On the penultimate day (and the final night) of New York Fashion Week,Ralph Lauren shut down a stretch of Madison Avenue and cast his lot decisively with the see-now/shop-now, fashion-in-season-and-in-the-stores crusaders, whose cause — immediate gratification to reflect digital reality — has upended the traditional women’s wear season.
Three blocks away from the East 72nd Street limestone mansion commonly known as the Ralph Lauren store, a traffic sign warned motorists of “delays.” At the corner of East 71st Street, pedestrians trapped behind barriers vented their ire at waiting police officers or whipped out their cellphones to snap photographs of the structure just beyond: a transparent atrium constructed from 75 glass panels on the concrete just in front of the shop.
How high up in the city hierarchy did Mr. Lauren have to go to get the avenue closed? (Or at least half of it; one lane was still open for traffic.)
“To God,” he said.
What followed was a declaration of faith: In populism for the 1 Percent (they deserve it, too, apparently) and the need for evolution.
Select clients from around the world were invited to join the industry crowd, the Lauren family and assorted celebrities to perch on crisp cotton cushions atop sisal-lined bleachers. The sidewalk was the runway, and the store the set. “You are changing the way you live and the way you want to shop, and we are changing with you and for you,” read a note placed on every seat.
And there was some change on the runway. Though not too much.
Eschewing his usual tripartite themes, Mr. Lauren built a tighter-than-usual collection — nominally Fall, Part 2, but effectively seasonless (can we all just forget the pointless meteorological nomenclature now?) — on the inspiration from an old Navajo blanket he had in his house, soignée city evening wear in fruity shades and Savile Row suiting.
Stylized suede flowers, the kind normally seen on rodeo shirts, were embroidered up the sides of pinstripe trousers; a buffalo-plaid shirt was paired with a midi skirt dripping asymmetric tiers of silken fringe; and a hot pink Kashmir goat chubby tossed atop a slithery matching halter and trousers.
Some of the Western touches were a little heavy-handed (Stetsons and silk charmeuse?). But a sleeveless black column dress, the shoulders bordered in studded saddle leather that formed a harness at the back, and sporty tank sheaths covered in thousands — or, in the case of one gown, millions — of hand-dyed dégradé micro-sequins, had the efficiency of true elegance. It waited for no hand-tooled belt.
Still, what happened post-show was even more striking. Mr. Lauren stepped out in a faded denim shirt and faded jeans to take his bow, and then swept his hand toward the store’s big picture windows. The gray curtains parted and a video of a rearing wild horse played, framing mannequins wearing some of the clothes that had just appeared on the runway. Then the store doors opened, and the guests were ushered inside.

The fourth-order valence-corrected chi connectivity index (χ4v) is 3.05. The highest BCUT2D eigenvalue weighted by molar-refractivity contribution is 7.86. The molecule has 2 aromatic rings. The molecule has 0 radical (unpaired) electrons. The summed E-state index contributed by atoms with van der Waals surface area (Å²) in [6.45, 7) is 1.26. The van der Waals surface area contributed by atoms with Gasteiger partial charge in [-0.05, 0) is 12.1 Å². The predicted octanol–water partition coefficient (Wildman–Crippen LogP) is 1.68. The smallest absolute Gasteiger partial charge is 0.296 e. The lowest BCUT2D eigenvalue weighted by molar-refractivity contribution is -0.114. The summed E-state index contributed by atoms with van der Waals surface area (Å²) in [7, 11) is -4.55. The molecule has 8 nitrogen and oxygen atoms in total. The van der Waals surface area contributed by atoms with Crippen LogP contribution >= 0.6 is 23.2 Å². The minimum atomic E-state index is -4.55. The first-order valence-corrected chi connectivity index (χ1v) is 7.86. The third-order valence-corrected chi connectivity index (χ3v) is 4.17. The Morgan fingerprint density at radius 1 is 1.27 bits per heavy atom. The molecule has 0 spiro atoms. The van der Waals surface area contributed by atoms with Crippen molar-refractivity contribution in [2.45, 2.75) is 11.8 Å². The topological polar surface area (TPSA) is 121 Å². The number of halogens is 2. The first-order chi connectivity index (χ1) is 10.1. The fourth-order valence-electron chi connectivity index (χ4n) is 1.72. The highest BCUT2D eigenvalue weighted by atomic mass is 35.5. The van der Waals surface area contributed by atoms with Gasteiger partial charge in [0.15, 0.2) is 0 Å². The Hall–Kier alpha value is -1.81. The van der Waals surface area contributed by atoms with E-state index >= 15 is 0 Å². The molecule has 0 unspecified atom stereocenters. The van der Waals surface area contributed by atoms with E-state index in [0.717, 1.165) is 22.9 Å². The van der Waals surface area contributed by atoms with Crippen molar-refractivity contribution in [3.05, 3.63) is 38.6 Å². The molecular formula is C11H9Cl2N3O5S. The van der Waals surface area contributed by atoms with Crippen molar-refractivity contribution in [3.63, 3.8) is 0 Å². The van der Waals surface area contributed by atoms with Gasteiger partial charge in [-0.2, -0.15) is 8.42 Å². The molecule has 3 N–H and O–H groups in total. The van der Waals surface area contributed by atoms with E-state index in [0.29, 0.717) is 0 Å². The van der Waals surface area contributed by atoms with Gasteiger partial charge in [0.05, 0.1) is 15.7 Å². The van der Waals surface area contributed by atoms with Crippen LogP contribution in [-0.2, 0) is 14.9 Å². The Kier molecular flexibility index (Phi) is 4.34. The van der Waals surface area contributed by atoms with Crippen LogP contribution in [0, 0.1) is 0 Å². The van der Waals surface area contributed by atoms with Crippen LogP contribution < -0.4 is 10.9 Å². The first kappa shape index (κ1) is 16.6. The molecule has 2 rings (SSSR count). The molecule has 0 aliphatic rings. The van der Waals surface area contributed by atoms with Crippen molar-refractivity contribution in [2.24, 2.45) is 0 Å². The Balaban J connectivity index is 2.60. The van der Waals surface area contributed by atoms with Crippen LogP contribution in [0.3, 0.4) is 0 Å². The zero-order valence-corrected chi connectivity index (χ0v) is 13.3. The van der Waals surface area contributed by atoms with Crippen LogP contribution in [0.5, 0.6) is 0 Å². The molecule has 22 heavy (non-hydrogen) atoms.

“What do we do now?” the actress Julianne Moore asked, looking at the waiters with trays of Champagne glasses standing in front of the handbag vitrines.
The answer: You shop, of course.
Still, not every designer thinks that’s the right answer. (Not the shopping part — every designer wants you to shop. The shopping immediately part.)
At Boss Women, for example, the creative director Jason Wu is slowly inching his way toward the experiment, this season offering his runway bag — a slouchy, soft leather number — for immediate purchase. Not, however, the very good Hockney-inspired rainbow of streamlined separates in primary colors it came with; not the transparent slipdresses with pleated skirts and tanks slashed by broken geometries and hung on the hip, skinny trouser suits with luggage straps shirring the sleeves, or organza tuxedo shells embroidered with overlapping petals to form the shape of the continents as seen from outer space.
But at the opposite extreme, Derek Lam is digging in and scaling back. “In this moment when everyone is talking about ‘what are the shows,’ I thought I would do something small,” he said at the first of a series of presentations in the Greenwich Hotel penthouse suite, in front of only about 20 people at a time. “That this would be my answer.”
His answer, to be fair, was actually found in the crisp white A-line midi skirts with big patch pockets paired with curving eyelet peasant blouses; the rust-colored pleated trousers and perforated, papery picnic dresses; and a one-shoulder white tunic poured over black trousers. He said they were sparked by the life and favorite looks of Georgia O’Keeffe (we’re in a painterly moment, apparently), who returned to the same subjects again and again. It is true that Mr. Lam does the same — he loves a bit of simple American arcana — which can read as uninspired on a runway but has a whispery allure up close.
He may be fighting a losing battle. But it’s also true that if you really want something, you should be willing to wait for it. Desire is the engine of fashion: If a dress is unforgettable, it should worm its way into your imagination until it becomes the solution to how you present yourself to the world. Waiting six months shouldn’t make a difference. Anticipation, as both Carly Simon and Heinz once told us, is a powerful thing.
Almost as powerful as the ability to shut down a city street. But maybe not quite.